Remember back in high school when your teacher required you to create an outline of your essay before you actually wrote it? Remember how you groaned and complained about that extra piece of busy work your teacher felt compelled to add to your assignment?
Remember how that outline made it a lot easier to write the essay when it came time to write? Not that you would actually let your teacher know that was the case.
Headings Allow Readers to Quickly Understand Structure of Your Piece
It turns out that outlines help the reader, too. If your reader can follow the flow of your thoughts, they are more likely to stick with you. And when you write on the internet there are things you can do to make that easier for them.
Internet readers like to scan the page. Headings and subheadings allow them to do just that. We can bemoan the fact that nobody really reads anything from start to finish anymore, or we can accept reality and make good use of that knowledge. By creating headlines and subheadings that grab the reader’s attention and give them useful information, you give the rest of your content a chance at getting read.
Headings Help Search Engines Understand Your Writing Structure, Too
The added bonus to making the structure of your writing clear and easy to follow is search engines appreciate it, too. By highlighting the structure of your piece with heading tags, Google and Bing get a better idea of what the main idea of the piece is and when it should show up in search results.
Hold up. Heading tags? What the what? First I’ll tell you what they are, but don’t panic, because then I’m going to show you how easy they are to use.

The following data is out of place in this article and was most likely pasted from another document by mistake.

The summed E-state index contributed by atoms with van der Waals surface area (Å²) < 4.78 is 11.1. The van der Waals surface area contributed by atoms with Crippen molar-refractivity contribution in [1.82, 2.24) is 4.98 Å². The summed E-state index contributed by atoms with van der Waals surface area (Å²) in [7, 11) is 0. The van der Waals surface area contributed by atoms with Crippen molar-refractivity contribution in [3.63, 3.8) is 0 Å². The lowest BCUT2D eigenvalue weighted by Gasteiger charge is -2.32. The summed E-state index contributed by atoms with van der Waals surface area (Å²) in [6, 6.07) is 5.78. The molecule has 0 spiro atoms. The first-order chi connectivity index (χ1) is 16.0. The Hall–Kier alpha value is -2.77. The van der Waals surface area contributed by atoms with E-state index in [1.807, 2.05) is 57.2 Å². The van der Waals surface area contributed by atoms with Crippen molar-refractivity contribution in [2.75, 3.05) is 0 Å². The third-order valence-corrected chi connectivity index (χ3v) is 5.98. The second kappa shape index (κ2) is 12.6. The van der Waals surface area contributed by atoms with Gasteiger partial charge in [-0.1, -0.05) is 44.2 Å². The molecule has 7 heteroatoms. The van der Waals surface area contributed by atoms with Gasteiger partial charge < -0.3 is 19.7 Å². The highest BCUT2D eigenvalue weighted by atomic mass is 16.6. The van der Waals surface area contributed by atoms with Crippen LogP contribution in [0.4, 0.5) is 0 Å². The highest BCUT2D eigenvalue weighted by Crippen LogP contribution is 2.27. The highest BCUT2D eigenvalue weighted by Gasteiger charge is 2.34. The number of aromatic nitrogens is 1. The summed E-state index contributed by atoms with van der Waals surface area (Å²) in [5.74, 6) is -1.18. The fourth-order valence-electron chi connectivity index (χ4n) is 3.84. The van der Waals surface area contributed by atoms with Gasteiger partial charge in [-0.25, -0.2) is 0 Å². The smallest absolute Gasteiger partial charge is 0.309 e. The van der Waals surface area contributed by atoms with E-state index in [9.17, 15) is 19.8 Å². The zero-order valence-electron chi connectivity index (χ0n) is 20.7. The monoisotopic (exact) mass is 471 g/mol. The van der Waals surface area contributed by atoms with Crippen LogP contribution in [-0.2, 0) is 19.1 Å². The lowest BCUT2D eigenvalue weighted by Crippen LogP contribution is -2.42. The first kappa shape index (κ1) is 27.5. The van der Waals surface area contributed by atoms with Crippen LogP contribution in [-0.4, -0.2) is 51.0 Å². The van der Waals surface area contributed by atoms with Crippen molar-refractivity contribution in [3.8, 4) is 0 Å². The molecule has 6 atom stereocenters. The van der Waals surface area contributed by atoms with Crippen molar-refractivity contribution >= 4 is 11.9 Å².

When a human reader looks at your page, they can see things like bold and italics set off from the rest of the text and use logic to understand that something is a heading. But search engines prefer to be told when something is a heading rather than relying on their robot intuition. So there are tags that go around a heading that tell the search engines what they need. H1 is going to be your headline, H2 is going to be your subheads, H3 might be a less important subhead.
The really wonderful thing about using WordPress is that heading tags are built into the editor. Take a look at this screenshot.
It shows the editor of a WordPress post. The drop down menu that defaults to “paragraph” gives you options for heading levels. And if you are using a predesigned theme for WordPress, those headings will be sized and bolded to look great with your theme.
So, if you are used to using Microsoft Word to edit documents and you simply bold and increase the font size to show something is a heading, don’t do that in WordPress!
Hint: there are heading settings in Word also.
Today your task is simple. Outline a blog post for your medical blog. Think of a great headline that hints at what readers will learn from the piece, and then use informational subheadings that will guide readers through your piece. When you have a great headline, go back and write the piece. Simple!
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